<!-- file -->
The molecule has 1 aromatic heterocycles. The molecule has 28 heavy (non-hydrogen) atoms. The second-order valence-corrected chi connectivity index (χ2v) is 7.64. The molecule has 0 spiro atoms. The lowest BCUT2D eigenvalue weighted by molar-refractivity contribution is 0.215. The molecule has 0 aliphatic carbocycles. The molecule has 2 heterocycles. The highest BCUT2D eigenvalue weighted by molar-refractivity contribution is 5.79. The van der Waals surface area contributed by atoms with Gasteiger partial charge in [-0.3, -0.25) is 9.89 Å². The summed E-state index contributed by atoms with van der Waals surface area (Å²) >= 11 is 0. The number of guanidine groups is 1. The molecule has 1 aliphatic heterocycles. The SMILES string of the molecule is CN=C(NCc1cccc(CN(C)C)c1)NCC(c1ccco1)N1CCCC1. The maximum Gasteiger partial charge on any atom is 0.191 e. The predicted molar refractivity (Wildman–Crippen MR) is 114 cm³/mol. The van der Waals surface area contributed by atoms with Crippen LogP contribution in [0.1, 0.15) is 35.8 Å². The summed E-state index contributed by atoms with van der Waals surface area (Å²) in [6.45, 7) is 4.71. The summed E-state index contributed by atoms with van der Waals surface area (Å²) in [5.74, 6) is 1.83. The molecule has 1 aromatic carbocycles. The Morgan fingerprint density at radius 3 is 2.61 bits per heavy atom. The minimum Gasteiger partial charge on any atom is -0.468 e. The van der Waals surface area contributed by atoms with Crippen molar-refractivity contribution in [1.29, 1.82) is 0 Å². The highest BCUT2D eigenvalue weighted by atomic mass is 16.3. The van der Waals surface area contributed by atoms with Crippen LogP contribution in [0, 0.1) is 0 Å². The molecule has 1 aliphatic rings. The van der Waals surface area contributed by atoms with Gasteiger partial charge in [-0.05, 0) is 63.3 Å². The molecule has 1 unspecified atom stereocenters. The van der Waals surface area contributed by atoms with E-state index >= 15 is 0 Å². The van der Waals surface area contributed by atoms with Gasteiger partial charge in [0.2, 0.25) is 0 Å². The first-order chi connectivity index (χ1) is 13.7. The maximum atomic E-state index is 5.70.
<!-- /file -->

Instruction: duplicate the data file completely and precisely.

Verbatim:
The molecule has 1 aromatic heterocycles. The molecule has 28 heavy (non-hydrogen) atoms. The second-order valence-corrected chi connectivity index (χ2v) is 7.64. The molecule has 0 spiro atoms. The lowest BCUT2D eigenvalue weighted by molar-refractivity contribution is 0.215. The molecule has 0 aliphatic carbocycles. The molecule has 2 heterocycles. The highest BCUT2D eigenvalue weighted by molar-refractivity contribution is 5.79. The van der Waals surface area contributed by atoms with Gasteiger partial charge in [-0.3, -0.25) is 9.89 Å². The summed E-state index contributed by atoms with van der Waals surface area (Å²) >= 11 is 0. The number of guanidine groups is 1. The molecule has 1 aliphatic heterocycles. The SMILES string of the molecule is CN=C(NCc1cccc(CN(C)C)c1)NCC(c1ccco1)N1CCCC1. The maximum Gasteiger partial charge on any atom is 0.191 e. The predicted molar refractivity (Wildman–Crippen MR) is 114 cm³/mol. The van der Waals surface area contributed by atoms with Crippen LogP contribution in [0.1, 0.15) is 35.8 Å². The summed E-state index contributed by atoms with van der Waals surface area (Å²) in [6.45, 7) is 4.71. The summed E-state index contributed by atoms with van der Waals surface area (Å²) in [5.74, 6) is 1.83. The molecule has 1 aromatic carbocycles. The Morgan fingerprint density at radius 3 is 2.61 bits per heavy atom. The minimum Gasteiger partial charge on any atom is -0.468 e. The van der Waals surface area contributed by atoms with Crippen molar-refractivity contribution in [1.29, 1.82) is 0 Å². The highest BCUT2D eigenvalue weighted by atomic mass is 16.3. The van der Waals surface area contributed by atoms with Crippen LogP contribution in [0, 0.1) is 0 Å². The molecule has 1 aliphatic rings. The van der Waals surface area contributed by atoms with Gasteiger partial charge in [-0.05, 0) is 63.3 Å². The molecule has 1 unspecified atom stereocenters. The van der Waals surface area contributed by atoms with E-state index >= 15 is 0 Å². The van der Waals surface area contributed by atoms with Gasteiger partial charge in [0.2, 0.25) is 0 Å². The first-order chi connectivity index (χ1) is 13.7. The maximum atomic E-state index is 5.70.